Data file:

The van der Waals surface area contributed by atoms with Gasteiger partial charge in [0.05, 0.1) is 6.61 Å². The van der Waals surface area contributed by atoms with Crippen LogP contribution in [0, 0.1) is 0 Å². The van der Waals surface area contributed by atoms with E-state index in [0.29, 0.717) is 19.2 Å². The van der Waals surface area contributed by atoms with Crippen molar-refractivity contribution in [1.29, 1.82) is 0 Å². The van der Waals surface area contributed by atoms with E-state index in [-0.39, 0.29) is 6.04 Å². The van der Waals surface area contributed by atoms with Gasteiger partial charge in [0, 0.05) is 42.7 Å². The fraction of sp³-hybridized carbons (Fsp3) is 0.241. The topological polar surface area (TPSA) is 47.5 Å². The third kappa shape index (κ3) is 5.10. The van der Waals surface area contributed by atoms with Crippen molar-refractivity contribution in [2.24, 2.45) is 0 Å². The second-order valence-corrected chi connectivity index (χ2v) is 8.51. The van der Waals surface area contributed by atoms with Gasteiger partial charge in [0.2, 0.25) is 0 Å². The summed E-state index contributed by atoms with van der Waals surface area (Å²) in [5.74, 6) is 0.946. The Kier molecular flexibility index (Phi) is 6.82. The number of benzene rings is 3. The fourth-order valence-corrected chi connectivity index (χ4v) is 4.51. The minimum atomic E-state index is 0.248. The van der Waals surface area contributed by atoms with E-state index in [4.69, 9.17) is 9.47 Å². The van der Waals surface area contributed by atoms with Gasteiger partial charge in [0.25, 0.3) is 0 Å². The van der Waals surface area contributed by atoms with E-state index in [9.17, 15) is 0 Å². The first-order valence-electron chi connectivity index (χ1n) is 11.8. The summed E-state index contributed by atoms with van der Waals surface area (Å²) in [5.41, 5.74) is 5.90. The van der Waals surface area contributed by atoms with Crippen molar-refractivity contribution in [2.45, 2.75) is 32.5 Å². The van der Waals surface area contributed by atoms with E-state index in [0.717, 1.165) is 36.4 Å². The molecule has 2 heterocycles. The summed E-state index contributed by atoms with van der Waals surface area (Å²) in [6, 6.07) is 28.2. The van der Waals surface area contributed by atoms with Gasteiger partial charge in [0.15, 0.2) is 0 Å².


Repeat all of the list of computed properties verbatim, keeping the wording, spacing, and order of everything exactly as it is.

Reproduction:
The van der Waals surface area contributed by atoms with Gasteiger partial charge in [0.05, 0.1) is 6.61 Å². The van der Waals surface area contributed by atoms with Crippen LogP contribution in [0, 0.1) is 0 Å². The van der Waals surface area contributed by atoms with E-state index in [0.29, 0.717) is 19.2 Å². The van der Waals surface area contributed by atoms with Crippen molar-refractivity contribution in [1.29, 1.82) is 0 Å². The van der Waals surface area contributed by atoms with E-state index in [-0.39, 0.29) is 6.04 Å². The van der Waals surface area contributed by atoms with Gasteiger partial charge in [0, 0.05) is 42.7 Å². The fraction of sp³-hybridized carbons (Fsp3) is 0.241. The topological polar surface area (TPSA) is 47.5 Å². The third kappa shape index (κ3) is 5.10. The van der Waals surface area contributed by atoms with Crippen molar-refractivity contribution in [2.24, 2.45) is 0 Å². The second-order valence-corrected chi connectivity index (χ2v) is 8.51. The van der Waals surface area contributed by atoms with Gasteiger partial charge in [0.2, 0.25) is 0 Å². The summed E-state index contributed by atoms with van der Waals surface area (Å²) in [5.74, 6) is 0.946. The Kier molecular flexibility index (Phi) is 6.82. The number of benzene rings is 3. The fourth-order valence-corrected chi connectivity index (χ4v) is 4.51. The minimum atomic E-state index is 0.248. The van der Waals surface area contributed by atoms with E-state index in [4.69, 9.17) is 9.47 Å². The van der Waals surface area contributed by atoms with Gasteiger partial charge in [0.25, 0.3) is 0 Å². The van der Waals surface area contributed by atoms with E-state index in [9.17, 15) is 0 Å². The first-order valence-electron chi connectivity index (χ1n) is 11.8. The summed E-state index contributed by atoms with van der Waals surface area (Å²) in [5.41, 5.74) is 5.90. The van der Waals surface area contributed by atoms with Crippen molar-refractivity contribution in [2.45, 2.75) is 32.5 Å². The van der Waals surface area contributed by atoms with E-state index in [0.717, 1.165) is 36.4 Å². The molecule has 2 heterocycles. The summed E-state index contributed by atoms with van der Waals surface area (Å²) in [6, 6.07) is 28.2. The van der Waals surface area contributed by atoms with Gasteiger partial charge in [0.15, 0.2) is 0 Å².